He snorted. "You expect me to sell a purebred guard dog for twenty dollars? Fifty dollars. Thatís my price. You bring me fifty dollars, honey, and you got yourself a dog." The revolting smile reappeared. "Sure you donít want to come in?"

Laura shook her head. "Iíll be back with the money." Breakfast forgotten, she searched for and found a cash machine four blocks away. I canít afford this, she thought as she punched the numbers into the machine. The dog will need a vet and where am I going to get the money for that? Her apprehensions faded as she pictured the dog, curled up, not outside on the cold, hard ground, but in front of a glowing fireplace. Blue ceramic bowls filled with food and water sat in the corner of the kitchen, and she saw him, head held high, matching her stride on their daily walk.

With the money in her purse she hurried back to the manís house -- the last thing she felt like doing. I could go the rest of my life without seeing those teeth and that undershirt again, she thought. It'll be worth it, though, to save the dog.

The front door opened as soon as she knocked, and the man held out his hand. "Got the money?"

She dropped the bills into his palm. The man's fingers curled around the money, reminding her of a snake constricting a rat. He stuffed the bills into his pocket and grabbed a sweater from a hook by the door. "Come on, letís go get your dog."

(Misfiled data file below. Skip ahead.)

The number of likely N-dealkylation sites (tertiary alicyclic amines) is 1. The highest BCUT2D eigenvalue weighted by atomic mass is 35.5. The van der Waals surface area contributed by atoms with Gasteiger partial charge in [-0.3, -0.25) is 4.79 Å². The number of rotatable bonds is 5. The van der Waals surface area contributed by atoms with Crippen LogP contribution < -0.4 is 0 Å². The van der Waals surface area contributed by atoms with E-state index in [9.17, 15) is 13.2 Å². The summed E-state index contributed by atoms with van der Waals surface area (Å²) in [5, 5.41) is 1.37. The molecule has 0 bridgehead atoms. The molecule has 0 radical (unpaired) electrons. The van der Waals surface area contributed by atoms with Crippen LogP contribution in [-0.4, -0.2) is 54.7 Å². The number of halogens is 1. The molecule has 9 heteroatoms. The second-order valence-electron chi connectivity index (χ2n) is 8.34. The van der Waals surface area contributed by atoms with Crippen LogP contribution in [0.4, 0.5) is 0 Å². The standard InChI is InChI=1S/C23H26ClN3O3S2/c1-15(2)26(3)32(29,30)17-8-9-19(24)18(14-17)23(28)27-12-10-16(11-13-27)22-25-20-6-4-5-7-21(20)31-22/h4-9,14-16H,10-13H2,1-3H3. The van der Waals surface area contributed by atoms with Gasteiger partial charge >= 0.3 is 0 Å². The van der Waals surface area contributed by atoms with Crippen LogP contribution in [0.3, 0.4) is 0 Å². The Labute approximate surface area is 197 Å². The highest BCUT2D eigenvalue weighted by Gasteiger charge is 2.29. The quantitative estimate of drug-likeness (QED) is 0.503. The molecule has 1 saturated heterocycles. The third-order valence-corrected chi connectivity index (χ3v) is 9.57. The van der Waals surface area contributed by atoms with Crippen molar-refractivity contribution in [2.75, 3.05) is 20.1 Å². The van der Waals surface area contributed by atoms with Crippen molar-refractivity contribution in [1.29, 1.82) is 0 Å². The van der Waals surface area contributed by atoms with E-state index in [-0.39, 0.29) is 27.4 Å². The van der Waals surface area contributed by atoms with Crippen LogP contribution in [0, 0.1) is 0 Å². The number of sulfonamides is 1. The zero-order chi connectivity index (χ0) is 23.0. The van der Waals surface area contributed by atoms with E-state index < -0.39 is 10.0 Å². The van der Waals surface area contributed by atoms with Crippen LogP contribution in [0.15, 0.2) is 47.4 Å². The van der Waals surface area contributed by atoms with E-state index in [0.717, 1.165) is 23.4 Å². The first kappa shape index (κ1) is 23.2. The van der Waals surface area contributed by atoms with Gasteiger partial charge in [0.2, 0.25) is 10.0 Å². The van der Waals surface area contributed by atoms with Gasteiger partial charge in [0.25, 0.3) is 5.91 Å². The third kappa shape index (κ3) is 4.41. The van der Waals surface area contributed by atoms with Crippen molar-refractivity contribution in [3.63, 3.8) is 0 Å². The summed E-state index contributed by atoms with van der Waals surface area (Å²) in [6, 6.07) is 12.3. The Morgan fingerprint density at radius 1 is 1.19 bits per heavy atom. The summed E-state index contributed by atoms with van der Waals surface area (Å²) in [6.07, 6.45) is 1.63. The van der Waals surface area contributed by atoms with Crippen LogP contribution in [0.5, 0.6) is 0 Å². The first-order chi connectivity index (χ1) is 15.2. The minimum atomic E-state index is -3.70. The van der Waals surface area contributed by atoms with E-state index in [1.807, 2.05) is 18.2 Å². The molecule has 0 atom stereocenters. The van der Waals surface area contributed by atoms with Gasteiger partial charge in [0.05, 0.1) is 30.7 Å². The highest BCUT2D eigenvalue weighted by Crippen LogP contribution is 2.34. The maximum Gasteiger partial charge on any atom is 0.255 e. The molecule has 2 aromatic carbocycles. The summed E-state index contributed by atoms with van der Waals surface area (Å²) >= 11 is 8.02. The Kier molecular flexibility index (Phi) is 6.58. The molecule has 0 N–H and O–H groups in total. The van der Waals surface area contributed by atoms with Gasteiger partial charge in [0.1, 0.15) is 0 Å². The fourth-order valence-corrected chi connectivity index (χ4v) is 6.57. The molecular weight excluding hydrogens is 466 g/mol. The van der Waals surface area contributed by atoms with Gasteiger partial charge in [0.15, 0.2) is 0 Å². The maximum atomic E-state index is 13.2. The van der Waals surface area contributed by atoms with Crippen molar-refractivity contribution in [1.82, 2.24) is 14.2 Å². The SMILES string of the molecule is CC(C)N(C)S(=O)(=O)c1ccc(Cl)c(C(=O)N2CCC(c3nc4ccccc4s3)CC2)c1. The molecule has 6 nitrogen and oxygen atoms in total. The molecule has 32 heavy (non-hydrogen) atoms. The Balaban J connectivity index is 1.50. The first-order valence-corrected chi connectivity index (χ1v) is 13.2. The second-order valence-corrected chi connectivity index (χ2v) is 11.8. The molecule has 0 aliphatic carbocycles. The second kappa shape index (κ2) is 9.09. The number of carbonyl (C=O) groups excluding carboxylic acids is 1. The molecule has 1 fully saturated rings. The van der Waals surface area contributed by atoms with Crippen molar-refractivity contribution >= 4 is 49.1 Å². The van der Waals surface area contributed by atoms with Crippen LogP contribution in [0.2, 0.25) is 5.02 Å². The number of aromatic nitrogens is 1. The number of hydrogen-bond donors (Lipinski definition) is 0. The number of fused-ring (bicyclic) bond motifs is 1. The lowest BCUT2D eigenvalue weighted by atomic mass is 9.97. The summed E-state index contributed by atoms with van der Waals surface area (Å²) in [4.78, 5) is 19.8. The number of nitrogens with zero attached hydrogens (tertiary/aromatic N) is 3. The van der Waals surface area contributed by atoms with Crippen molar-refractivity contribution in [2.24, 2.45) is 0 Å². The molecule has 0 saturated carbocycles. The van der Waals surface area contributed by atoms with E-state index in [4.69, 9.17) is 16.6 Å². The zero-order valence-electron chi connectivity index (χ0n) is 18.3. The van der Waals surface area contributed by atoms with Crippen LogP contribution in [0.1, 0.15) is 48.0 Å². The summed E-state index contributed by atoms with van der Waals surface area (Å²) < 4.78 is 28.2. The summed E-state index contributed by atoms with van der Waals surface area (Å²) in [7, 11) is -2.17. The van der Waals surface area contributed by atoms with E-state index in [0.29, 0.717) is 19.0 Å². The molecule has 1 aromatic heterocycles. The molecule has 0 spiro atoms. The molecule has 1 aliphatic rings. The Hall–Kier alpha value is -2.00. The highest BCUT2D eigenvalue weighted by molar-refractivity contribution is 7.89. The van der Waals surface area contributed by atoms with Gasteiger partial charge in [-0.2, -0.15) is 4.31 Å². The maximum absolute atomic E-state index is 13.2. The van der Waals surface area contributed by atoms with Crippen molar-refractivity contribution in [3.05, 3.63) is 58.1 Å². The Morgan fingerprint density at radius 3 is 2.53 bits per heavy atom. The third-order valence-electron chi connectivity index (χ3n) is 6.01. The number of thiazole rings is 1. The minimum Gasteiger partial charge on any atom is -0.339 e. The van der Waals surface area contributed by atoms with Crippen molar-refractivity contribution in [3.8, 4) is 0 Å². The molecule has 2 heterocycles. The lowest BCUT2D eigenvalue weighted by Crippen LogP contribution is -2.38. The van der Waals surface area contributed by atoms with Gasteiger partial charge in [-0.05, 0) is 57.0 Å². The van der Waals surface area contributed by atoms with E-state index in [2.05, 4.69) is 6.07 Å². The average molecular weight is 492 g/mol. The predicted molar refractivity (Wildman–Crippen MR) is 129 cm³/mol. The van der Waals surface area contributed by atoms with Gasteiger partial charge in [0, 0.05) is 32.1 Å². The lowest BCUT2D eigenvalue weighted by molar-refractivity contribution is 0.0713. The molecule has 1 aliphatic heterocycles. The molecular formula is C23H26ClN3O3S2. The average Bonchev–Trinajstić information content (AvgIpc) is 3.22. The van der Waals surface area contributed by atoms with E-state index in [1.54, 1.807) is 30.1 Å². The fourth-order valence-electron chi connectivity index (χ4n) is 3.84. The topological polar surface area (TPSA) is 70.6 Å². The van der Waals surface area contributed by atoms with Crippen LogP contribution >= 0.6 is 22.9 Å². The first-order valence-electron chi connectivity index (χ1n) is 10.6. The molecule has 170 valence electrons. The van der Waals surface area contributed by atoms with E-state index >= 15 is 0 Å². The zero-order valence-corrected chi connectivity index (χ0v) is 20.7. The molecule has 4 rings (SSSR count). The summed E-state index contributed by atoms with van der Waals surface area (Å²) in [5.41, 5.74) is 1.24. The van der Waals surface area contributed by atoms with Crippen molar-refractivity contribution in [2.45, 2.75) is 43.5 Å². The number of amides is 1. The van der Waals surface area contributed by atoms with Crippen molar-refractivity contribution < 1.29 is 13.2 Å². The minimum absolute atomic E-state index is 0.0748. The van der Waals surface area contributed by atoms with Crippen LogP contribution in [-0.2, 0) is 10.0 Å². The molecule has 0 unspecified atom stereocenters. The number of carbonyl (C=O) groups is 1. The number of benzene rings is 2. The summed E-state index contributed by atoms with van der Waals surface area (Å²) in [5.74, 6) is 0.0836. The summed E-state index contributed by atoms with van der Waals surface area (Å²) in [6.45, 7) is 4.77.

He opened the back gate and whistled. The dog didnít move, and he whistled again. Laura followed a few steps behind him as he made his way across the yard, muttering curses. "Wake up, you piece of shit,Ē he said and jabbed the dog with his foot. It was then she knew. The man shrugged. "I donít fuckiní believe it. Must have been sick or somethiní." He winked at Laura. "Guess you bought yourself a dead dog, honey." He nodded several times, obviously amused. "Be a hell of a lot easier to look after." He laughed and began to walk towards the house.

"Hey, I gave you fifty dollars. I paid for a living dog."

He stopped and turned around. "Prove it."

She straightened her shoulders and looked down at the dog. Without saying a word, she pulled the stake out of the ground. Then she picked up the dog, staggering for a moment under the weight as she stood up.

The manís eyes widened in amazement. "What the hell are you doiní?"

"Iím taking my dog home to bury him."

"You won't be able to bury that dog."

"Prove it," she said and headed for home.